Then, through the merger, the focus was on getting a full sense of the culture of the two organisations. Those cultures have both a physical and a digital manifestation and digitally, there have been lots of intro calls between people and positive ways for people to engage. The bringing together of both firms in their new central office has been a great step forward, strengthening relationships and creating goodwill. The challenges of the last year and a half, especially the winter months, have helped people to pull together and appreciate the positives.

What has been warmly welcomed has been the opportunity to have better quality conversations about the future, opportunities, careers. People are now mixing face to face, moving away from the difficulties of connecting people during lockdowns, when there was less contact and fewer opportunities for sparking conversations or finding ways to help each other.

Case study 4: Creating an agile, empowered environment at Bidwells

Bidwells House, Cambridge. Picture: Andrew Wilkinson
Bidwells House, Cambridge. Picture: Andrew Wilkinson

Bidwells is a leading UK property consultancy offering knowledge and access to high growth markets across the ‘Golden Triangle’ of Cambridge, Oxford and London. Bidwells made a significant transformation to a social agile working space in 2018, supported by COEL.

In many ways, Bidwells feels lucky. It completed a major workplace refurbishment not long before the pandemic hit. You might question then why it feels lucky. As a fast-moving business that relies on client account management, the refurbishment was intended to generate better cross team working and information sharing.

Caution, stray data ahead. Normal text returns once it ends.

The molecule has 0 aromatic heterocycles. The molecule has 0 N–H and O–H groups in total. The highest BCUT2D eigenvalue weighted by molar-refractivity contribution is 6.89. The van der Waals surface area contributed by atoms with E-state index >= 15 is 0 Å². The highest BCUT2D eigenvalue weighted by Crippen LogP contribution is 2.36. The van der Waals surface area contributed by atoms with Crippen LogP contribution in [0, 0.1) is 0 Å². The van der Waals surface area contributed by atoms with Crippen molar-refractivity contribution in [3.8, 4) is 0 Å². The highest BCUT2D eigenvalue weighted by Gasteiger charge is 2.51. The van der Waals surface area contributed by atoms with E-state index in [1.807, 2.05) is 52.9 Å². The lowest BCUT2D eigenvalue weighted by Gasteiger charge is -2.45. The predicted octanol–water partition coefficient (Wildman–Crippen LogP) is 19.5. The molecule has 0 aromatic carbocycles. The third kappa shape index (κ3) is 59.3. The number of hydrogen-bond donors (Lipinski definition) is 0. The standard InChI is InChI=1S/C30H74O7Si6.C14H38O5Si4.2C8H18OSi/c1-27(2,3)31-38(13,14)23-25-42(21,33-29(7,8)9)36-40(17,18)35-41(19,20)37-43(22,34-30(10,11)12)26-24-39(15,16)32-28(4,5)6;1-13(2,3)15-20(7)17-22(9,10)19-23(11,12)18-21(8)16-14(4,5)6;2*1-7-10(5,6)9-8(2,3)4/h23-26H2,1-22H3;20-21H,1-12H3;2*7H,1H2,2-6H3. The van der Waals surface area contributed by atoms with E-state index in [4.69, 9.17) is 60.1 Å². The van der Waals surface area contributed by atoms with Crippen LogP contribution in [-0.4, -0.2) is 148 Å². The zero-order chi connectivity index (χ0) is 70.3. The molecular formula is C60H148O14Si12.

Bidwells invested in knocking down walls, brought in a bistro style café, rotated where teams were located and created relaxed spaces for clients and employees.

It even heat-mapped the office to create comfort zones. Almost pre-empting the pandemic, Bidwells wanted the space to feel more like ‘hosting clients in your living room’: professional, but more fun and relaxed.

In addition to these tangible changes, the company knew it had to nurture a high trust workplace culture. One core message was “Be where you need to be to deliver best”.

Bidwells House, Cambridge. Picture: Andrew Wilkinson
Bidwells House, Cambridge. Picture: Andrew Wilkinson

Why commute to sit at a desk when you could save that time working from home? Bidwells invested in creating a digital office too, including hardware like MS Surface, video communications and cloud-based document management systems. A continuous survey helps track changing moods of staff.

When the pandemic hit, it was straightforward for people to adapt quickly. When offices reopened, it adapted the office layout to support social distancing. The work of people in middle management has been most affected during the pandemic. They have had to work hard to replicate the learning from chats that might be overheard in the open plan office. More proactive contact across the middle manager level has taken place to avoid teams unintentionally falling into ‘silo working’.

These managers have also focused more on people’s wellbeing, such as proactively organising outdoor get togethers (when it’s been safe to do).

Throughout the culture change programme, Bidwells has focused on creating happy clients and happy employees. It is seeing business results from their programme with people being more focused and delivering on time. You could say the pandemic has given Bidwells a test of the workplace they want to have. And all the signs suggest that it’s worked and is working for them.